Global versus Texture Memory - no speedup I'm not getting any benefits :(


I have a question about global and texture memory. But first, let me explain the architecture of my application. I have a (binary) tree which I traverse on the GPU using CUDA. Threads are traversing the tree independently, but there is a strong assumption that the common traversal subsequence will be long and most of the time, threads will traverse the same nodes, while computing a little different things.

The data are referenced from the leaves but stored in a separate chunk of memory. The tree structure is mixed from floats and ints, so I use to texture references to access them. The data referenced from the leaves are floats.

I don’t change to the data, so I thought that using texture memory will speed up the application. However, I’m getting better results if the data are in the global memory.

The data referenced from leaves are always multiples of 9 floats (3 coordinates for 3 vertices), but I’m accessing them as a single float. Maybe I’m wrong, but I suppose float3 can’t be used with textures and since I get them from CPU as triples of float, I don’t have any other choice. What I understand from the Documentation, the float4 would be implicitly used instead of float3. Please correct me if I’m wrong.
I also thought of accessing them using multiple references of type float1, float2 and float4, but it is the next step.

Well, the main question is, what can cause the slowdown when using the texture memory instead of the global mem (tex1Dfetch(ref_to_g_mem, pos) instead of g_mem[pos])? I’m somehow not getting the benefits, mentioned in the Documentation :(. The patterns of memory accesses is always the same.

Thanks for any hint

If your global reads are colaesced then you wont find great benefits from texture memory – This is what people say.

That said,
I had an application in which only one thread was accessing global emory in a loop. Other threads just wait. I replaced global-fetches with texture fetches and did NOT find great improvement. It just saved 1ms or 2ms for processing of 1000 options.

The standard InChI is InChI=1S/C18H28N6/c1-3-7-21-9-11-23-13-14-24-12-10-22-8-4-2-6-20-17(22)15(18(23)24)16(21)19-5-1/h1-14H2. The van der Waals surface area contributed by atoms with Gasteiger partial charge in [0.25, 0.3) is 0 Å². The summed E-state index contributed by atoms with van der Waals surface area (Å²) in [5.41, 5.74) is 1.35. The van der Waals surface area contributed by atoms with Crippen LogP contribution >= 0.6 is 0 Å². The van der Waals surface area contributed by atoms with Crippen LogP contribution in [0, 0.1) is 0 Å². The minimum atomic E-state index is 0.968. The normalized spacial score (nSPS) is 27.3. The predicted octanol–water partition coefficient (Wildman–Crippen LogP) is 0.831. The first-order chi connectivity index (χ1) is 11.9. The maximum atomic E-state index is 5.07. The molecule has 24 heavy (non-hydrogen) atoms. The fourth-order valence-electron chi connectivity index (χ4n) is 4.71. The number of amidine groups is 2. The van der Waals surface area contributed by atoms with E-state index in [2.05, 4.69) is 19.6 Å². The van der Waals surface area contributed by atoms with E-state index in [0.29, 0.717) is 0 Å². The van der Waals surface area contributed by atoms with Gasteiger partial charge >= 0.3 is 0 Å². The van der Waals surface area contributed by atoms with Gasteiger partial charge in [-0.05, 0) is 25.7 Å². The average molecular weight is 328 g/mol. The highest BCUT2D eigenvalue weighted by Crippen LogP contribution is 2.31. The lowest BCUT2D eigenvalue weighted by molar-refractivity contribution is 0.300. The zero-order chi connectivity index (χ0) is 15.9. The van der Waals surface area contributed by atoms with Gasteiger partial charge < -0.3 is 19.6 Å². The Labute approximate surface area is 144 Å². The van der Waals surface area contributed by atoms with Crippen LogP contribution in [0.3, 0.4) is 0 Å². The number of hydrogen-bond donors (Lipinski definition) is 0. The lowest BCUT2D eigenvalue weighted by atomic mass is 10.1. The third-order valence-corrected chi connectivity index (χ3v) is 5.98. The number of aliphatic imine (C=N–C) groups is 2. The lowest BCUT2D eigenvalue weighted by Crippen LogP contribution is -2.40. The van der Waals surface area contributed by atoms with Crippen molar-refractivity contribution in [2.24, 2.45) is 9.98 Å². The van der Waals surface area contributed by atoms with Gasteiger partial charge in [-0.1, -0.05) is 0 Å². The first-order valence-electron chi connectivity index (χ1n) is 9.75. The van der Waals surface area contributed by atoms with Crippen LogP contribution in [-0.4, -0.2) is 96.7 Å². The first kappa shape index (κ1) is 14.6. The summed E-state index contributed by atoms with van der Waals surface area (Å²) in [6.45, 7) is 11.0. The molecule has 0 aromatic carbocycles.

However one should also know that if there are other latencies (register hazard latencies, less CUDA occupancy etc…) that are dominating your global mem latency then you wont SEE the performance improvement with Texture fetches. I think my application is suffering from such a problem (I cant change it. See post on dynamic block scheduling).

Check your application.

Thanks for info. I probably need all the threads to access the memory, since I don’t know, if all threads will use the same data (they can traverse different parts of the tree at the bottom). So I guess, all the threads must read the data for themselves. However, in the upper part of the tree, threads should always access the same int/float item (on random address) in the global/texture memory, so I think the reads are not (and can’t be) coalesced. I know, that in case of shared memory, the data can be fetched in a single memory access, if all the threads read from the same position. This probably does not apply to the global/texture memory (or texture cache). But still, I don’t see the reason, why the cache of the texture memory does not deliver any benefits, even it should. I think I’m still missing something :)

I will probably try to use shared memory and implement my own cache.

I’m still a little confused. If you could give me any advice, how to manage it, I would really appreciate it.

Thanks a lot

So you are making 9 calls to tex1Dfetch to read all the data? If I had to guess, that would be the cause of your slowdown. The textures are cached, but each read requires a little bit of overhead to setup the texture read, not to mention that caching 9 independent textures has to put a bit of a burden on the tiny cache.

I would organize your reads into 2 float4 texture reads and 1 float read to get the 9 values with minimal overhead.

Thanks, I was thinking about that, but there are some other problems. I’m storing triangles… so 9 floats per triangle… They are in one huge chunk of memory and organized into sets. The size of a set can vary and each set is aligned to start at address, which is a multiple of 8 bytes (address mod 8 = 0). This restriction comes from CPU and is unavoidable. So there can be 4B (1float) spaces between the sets. Therefore, they are not aligned to easily read as float4, but it still would be manageable and I will try, if I get some better results. I always know the offset of the first triangle in the memory and the count. The advantage is, that I always read aprox. 16 of the triangles, so I can read float4s and assign the correct values to correct variables. A little pain for debugging, but should work.

Another question. Each thread in block can possibly read another set of triangles, but most of the time, they read the same set. So it would be great if I could somehow share the triangles, but only in some cases. Also… I can’t use __syncthreads(), because the threads are traversing a tree and some of them can be finished, while the others still traverse and fetch triangles. Do you think there is way how to manage this? It would be great if the threads could cooperate. Because right now, they all access the global/texture memory and most of the time, they fetch the same values. However, not all the time… and that is the problem. I think, I’m just dreaming :)

Anyway, thanks for the reply. If you have an idea, let me know.